Proponents for mass immigration and the open society deride those who warn of the link between mass immigration and housing as being cynics who seek simple explanations to complex questions. Increasingly however, it is hard to ignore the rather obvious link between mass immigration fueling demand and the onerous state of housing supply. While there are many home grown issues with housing, not least around planning myopia, it is hard not to view mass immigration and population spikes of this short as no way relevant.
While condemnations of the rather mild Direct Provision system have become a near daily occurrence, a whole ecosystem of substandard and overcrowded housing has emerged as a consequence of South-American immigration over the past decade, a fact any student living within the canals of Dublin City can attest to, even at a street level.
While there are many horrific stories of ten-to-a-room becoming the norm in inner city Dublin, one is witnessing the creation of de facto slums, even in the leafier of suburbs. Mass immigration is part of a wider economic model racing to a new global bottom, and one where the working and middle classes alike are cannibalised to make way for a poorer, more polyglot future.
With no ill will towards Brazilians or any minority, mass immigration minus unionisation and adequate housing supply is merely a recipe for a diminishing economic environment. The economic growth the Irish economy has seen from this influx has been fairly negligible, amounting to cheap labour going to already inefficient industries in the meat and services industry, the contradictions of which have been shown recently with covid.
While these areas were never the most dignified for workers to begin with, the perverse incentives of mass immigration into Ireland are layed out diligently, although unbeknownst, by trade union activist Nora Labo. She lists the issues around organising a diverse workforce and the avarice of agencies when recruiting foreign staff.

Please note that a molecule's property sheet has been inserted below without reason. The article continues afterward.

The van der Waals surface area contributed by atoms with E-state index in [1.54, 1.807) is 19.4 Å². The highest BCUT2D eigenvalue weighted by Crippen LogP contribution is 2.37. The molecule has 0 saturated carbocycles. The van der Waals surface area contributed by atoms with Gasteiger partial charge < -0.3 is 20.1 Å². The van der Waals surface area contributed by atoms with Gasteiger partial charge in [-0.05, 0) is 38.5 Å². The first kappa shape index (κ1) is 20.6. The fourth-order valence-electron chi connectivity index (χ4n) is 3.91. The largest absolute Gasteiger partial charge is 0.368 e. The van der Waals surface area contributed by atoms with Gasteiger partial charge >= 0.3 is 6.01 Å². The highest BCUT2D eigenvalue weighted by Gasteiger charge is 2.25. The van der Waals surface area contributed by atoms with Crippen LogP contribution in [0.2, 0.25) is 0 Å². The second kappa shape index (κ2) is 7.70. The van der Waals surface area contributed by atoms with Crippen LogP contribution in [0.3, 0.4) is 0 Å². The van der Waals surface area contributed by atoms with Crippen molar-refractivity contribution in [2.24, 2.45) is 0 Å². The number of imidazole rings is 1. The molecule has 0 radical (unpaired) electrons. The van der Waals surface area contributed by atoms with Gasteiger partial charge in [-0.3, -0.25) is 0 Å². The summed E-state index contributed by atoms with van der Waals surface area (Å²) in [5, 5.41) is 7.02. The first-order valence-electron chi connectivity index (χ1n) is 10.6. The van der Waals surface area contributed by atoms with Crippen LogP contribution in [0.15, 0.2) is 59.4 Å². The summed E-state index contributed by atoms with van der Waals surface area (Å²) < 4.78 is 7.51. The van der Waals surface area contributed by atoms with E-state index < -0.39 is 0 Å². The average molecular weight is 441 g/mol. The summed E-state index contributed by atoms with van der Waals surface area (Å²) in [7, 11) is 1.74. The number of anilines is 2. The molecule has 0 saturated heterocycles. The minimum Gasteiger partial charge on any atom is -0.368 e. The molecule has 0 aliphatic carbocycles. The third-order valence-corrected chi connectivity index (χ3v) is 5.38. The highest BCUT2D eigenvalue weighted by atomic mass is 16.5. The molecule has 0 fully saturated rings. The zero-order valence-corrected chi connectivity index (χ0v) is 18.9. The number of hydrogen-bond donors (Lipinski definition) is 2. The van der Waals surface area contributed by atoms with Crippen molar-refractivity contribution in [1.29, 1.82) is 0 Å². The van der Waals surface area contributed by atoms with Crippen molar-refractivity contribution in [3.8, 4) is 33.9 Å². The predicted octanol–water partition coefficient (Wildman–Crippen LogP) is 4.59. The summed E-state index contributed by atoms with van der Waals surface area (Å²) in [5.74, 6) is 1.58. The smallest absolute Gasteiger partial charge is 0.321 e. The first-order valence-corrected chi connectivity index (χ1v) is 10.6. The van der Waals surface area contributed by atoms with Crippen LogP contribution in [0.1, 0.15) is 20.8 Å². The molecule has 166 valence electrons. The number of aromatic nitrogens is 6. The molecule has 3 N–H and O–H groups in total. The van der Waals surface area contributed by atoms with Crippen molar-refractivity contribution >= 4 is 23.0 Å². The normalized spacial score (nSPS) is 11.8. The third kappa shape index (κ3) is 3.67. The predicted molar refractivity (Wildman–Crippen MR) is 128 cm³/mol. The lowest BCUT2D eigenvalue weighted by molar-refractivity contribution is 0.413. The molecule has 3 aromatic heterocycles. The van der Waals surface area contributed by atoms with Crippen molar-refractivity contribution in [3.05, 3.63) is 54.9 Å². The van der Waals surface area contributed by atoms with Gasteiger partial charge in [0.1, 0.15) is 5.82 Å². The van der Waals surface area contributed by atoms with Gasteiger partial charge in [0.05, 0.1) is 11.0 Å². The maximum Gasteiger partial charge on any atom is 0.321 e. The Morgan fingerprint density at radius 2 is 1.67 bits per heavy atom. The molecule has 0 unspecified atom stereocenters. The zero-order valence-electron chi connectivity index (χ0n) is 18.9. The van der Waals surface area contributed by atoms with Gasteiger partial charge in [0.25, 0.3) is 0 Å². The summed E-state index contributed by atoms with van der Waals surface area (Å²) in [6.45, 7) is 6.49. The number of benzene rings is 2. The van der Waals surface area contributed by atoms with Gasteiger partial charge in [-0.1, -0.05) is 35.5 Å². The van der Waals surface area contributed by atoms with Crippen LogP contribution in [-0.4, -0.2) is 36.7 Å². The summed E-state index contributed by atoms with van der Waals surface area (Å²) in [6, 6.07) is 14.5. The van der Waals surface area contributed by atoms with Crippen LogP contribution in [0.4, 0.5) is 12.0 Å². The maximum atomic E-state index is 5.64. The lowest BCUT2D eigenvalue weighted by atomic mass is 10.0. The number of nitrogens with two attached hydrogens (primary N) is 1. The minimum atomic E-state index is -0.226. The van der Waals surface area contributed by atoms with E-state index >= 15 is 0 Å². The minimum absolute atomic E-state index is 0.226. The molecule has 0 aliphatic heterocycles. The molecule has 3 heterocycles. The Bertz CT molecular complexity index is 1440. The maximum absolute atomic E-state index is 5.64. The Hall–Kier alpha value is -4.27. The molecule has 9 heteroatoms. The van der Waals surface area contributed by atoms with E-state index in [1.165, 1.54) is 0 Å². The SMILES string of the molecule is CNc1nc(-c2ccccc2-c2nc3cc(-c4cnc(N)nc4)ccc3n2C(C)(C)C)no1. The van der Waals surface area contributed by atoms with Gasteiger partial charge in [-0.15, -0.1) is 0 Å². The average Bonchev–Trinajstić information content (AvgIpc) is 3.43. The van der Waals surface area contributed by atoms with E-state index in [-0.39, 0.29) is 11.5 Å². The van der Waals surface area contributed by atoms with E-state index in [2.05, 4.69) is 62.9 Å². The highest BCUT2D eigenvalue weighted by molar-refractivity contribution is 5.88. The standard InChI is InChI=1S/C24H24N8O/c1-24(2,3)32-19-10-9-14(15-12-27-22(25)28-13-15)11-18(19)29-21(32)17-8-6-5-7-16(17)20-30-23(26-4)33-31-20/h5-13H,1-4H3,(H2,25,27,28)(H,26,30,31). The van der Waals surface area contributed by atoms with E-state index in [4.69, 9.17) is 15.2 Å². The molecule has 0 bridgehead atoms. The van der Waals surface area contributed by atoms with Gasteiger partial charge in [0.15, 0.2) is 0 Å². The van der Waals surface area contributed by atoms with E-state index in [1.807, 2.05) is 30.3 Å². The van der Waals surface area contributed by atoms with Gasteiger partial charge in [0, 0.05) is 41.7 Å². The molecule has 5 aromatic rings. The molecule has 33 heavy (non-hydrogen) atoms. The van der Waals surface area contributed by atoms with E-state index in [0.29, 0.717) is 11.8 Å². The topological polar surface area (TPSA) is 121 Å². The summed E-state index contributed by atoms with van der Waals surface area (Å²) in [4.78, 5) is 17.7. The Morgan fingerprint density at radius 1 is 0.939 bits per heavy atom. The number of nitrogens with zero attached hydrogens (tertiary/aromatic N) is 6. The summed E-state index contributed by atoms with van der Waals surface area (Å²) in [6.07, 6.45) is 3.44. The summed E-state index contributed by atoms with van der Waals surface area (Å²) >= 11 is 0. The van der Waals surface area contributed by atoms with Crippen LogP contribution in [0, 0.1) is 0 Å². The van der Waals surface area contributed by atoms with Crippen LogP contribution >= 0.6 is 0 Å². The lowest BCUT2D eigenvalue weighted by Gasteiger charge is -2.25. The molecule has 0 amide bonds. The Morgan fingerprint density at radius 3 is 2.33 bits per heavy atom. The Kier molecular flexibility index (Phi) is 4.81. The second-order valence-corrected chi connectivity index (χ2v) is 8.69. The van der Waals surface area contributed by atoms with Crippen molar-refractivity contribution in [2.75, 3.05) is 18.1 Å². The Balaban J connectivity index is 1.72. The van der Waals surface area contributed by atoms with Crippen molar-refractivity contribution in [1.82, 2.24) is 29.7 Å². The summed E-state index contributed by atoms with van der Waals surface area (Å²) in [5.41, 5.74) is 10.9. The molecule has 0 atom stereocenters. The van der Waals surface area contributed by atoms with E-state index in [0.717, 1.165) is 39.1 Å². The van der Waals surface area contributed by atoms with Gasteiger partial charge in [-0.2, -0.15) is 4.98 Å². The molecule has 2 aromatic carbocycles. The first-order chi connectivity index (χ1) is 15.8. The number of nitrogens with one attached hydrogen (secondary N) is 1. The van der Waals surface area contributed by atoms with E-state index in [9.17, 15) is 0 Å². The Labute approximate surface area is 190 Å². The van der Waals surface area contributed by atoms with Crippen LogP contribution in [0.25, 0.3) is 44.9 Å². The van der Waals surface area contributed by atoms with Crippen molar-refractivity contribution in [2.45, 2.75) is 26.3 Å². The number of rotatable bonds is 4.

Any economic model that rests off mass immigration to generate growth and fill the domestic gaps in the labour force is built on a bed of sand, from rural meat factories to our silicon docklands.
With automation, working from home becoming the norm, as well as post-covid unemployment, there is no moral, economic or social argument left for mass immigration into the state beyond token numbers to fill strategic industries.
Privileging citizens is part and parcel of nation state democracy, and is to be expected should this state actually represent the people who it acts in its name. Across the world such practice is the norm even in progerssive nations like New Zealand where the state has issued a ban on largely Chinese acquisitions in the local housing market.
Considering the fact our state seriously pondered importing a semi-autonomous Chinese city-state in Dundalk per the lobbying of an international tycoon, one wonders if this responsible nativism could come sooner rather than later.
The fate should the Irish fail to mount any sort of political or cultural challenge to these changes is that of the white working classes of California, London or the many European capitals where such demographic shifts have irredeemably manifested itself. The communitarian life-force which defines Irish society will be drowned out in a destabilising world of diversity and economic precarity.
To have the demographic rug pulled under you and to live in some footloose deracinated neoliberal pleasure city where you are perpetually locked out will be the destiny for those not acclimated to the new economy and without the protection of a paternal patriotic state.
When Trotskyist Dublin councilors bemoan the phrase ‘House the Irish First’, they fear the day when their long abused voter base begins to assert themselves against the useless platitudes of universalism which fail to bring home the bacon with regards to housing. Sometimes the old adage is right and charity does begin at home, and while there are no silver bullets to housing, the empty bromides of Sorcha Pollack and friends on open borders should carry no weight when helping Irish citizens.